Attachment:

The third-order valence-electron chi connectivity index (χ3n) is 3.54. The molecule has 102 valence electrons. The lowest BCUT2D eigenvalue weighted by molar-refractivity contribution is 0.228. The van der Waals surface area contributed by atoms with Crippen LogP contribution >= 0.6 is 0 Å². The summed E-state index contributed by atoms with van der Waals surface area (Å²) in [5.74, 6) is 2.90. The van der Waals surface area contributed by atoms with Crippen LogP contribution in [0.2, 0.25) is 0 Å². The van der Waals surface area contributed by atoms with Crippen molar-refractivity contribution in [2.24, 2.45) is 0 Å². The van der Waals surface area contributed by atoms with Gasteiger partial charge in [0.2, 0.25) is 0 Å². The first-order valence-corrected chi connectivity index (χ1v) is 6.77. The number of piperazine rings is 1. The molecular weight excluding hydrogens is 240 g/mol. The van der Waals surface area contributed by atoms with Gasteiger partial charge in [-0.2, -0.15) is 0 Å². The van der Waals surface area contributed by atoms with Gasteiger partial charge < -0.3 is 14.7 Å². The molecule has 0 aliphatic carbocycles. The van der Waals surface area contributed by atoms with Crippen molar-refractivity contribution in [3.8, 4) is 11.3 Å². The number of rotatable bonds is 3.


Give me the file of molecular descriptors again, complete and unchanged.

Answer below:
The third-order valence-electron chi connectivity index (χ3n) is 3.54. The molecule has 102 valence electrons. The lowest BCUT2D eigenvalue weighted by molar-refractivity contribution is 0.228. The van der Waals surface area contributed by atoms with Crippen LogP contribution >= 0.6 is 0 Å². The summed E-state index contributed by atoms with van der Waals surface area (Å²) in [5.74, 6) is 2.90. The van der Waals surface area contributed by atoms with Crippen LogP contribution in [0.2, 0.25) is 0 Å². The van der Waals surface area contributed by atoms with Crippen molar-refractivity contribution in [2.24, 2.45) is 0 Å². The van der Waals surface area contributed by atoms with Gasteiger partial charge in [0.2, 0.25) is 0 Å². The first-order valence-corrected chi connectivity index (χ1v) is 6.77. The number of piperazine rings is 1. The molecular weight excluding hydrogens is 240 g/mol. The van der Waals surface area contributed by atoms with Gasteiger partial charge in [-0.2, -0.15) is 0 Å². The van der Waals surface area contributed by atoms with Gasteiger partial charge < -0.3 is 14.7 Å². The molecule has 0 aliphatic carbocycles. The van der Waals surface area contributed by atoms with Crippen molar-refractivity contribution in [3.8, 4) is 11.3 Å². The number of rotatable bonds is 3.